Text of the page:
• The Peace Benediction

  • The Final Greetings

    The Lord be with all of you.

    - II Thessalonians 3:16b


The letter closing2

The Letter Closing

  • The Peace Benediction

  • The Final Greetings

  • The Autograph

    I, Paul, write this greeting in my own hand, which is the distinguishing mark in all my letters. This is how I write.

    - II Thessalonians 3:17


The letter closing3

The Letter Closing

  • The Autograph

    The autograph was a fixed literary custom of Greco-Roman letters to indicate commitment of author to its contents. Paul somewhat similarly uses the autograph to add emphasis to the content of his letters.


The letter closing4

The Letter Closing

  • The Final Exhortation

  • Brothers, pray for us. Greet all the brothers with a holy kiss.

    – I Thesssalonians 5:25-26


The letter closing5

The Letter Closing

  • The Final Exhortation

  • Finally, brothers, good-by. Aim for perfection, listen to my appeal, be of one mind, live in peace.

    – II Corinthians 11:13


The letter closing6

The Letter Closing

  • The Final Exhortation

  • After this letter has been read to you, see that it is also read in the church of the Laodiceans and that you in turn read the letter from Laodicea. Tell Archippus: “See to it that you complete the work you have received in the Lord.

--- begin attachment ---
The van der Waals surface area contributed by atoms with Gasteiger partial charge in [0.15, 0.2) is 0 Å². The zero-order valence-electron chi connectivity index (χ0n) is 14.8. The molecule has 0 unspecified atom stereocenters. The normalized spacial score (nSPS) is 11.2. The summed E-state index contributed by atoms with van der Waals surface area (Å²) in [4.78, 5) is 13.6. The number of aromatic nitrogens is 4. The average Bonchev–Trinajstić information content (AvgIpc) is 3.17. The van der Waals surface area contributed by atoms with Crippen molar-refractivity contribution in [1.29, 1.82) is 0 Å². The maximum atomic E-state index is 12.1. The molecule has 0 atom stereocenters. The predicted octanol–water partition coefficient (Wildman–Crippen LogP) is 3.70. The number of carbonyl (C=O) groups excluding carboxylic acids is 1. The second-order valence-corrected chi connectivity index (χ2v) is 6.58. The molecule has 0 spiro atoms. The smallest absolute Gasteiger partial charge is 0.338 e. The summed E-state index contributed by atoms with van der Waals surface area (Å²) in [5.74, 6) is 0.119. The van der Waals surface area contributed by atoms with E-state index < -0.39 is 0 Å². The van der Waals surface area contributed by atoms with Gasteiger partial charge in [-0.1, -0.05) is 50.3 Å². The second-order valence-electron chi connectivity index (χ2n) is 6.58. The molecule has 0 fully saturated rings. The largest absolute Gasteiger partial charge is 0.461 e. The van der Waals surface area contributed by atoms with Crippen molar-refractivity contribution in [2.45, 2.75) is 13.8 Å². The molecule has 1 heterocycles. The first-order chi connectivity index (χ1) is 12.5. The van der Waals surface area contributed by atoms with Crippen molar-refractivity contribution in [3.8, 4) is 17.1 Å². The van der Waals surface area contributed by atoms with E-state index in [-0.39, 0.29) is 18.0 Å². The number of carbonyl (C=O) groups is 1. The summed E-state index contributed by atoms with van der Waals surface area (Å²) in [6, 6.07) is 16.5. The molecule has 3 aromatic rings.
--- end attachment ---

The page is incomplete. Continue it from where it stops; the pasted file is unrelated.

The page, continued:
– Colossians 4:16-17


The letter closing7

The Letter Closing

  • The Peace Benediction

  • The Final Greetings

  • The Autograph

  • The Final Exhortation

  • The Grace Benediction

    The grace of our Lord Jesus Christ be with you all.

    - II Thessalonians 3:18


The letter closing8

The Letter Closing

  • The Peace Benediction

  • The Final Greetings

  • The Autograph

  • The Final Exhortation

  • The Grace Benediction

  • The Greetings


The letter closing9

The Letter Closing

  • The Greetings

  • The closing greetings are not to be confused with the opening greeting: “Grace and peace be to you from God our Father and our Lord Jesus Christ.”


The letter closing10

The Letter Closing

  • The Greetings

  • These greetings function to maintain or even establish Paul’s relationship with the readers.


The letter closing11

The Letter Closing

  • The Greetings

  • All closing greetings use verb “I greet” as in secular letters. The greetings can be divided up according to subject of the verb:


The letter closing12

The Letter Closing

  • The Greetings

    • First-Person Type: “I greet…”; only in Rom 16:22 with greeting of the letter writer, Tertius.

    • Second-Person Type: “Greet…!”; a command from Paul that his readers greet others on Paul's behalf.

    • Third-Person Type: “So-and-so greets you”; Paul passes on greetings of some 3rd party with him to his readers.


Any questions

Any Questions?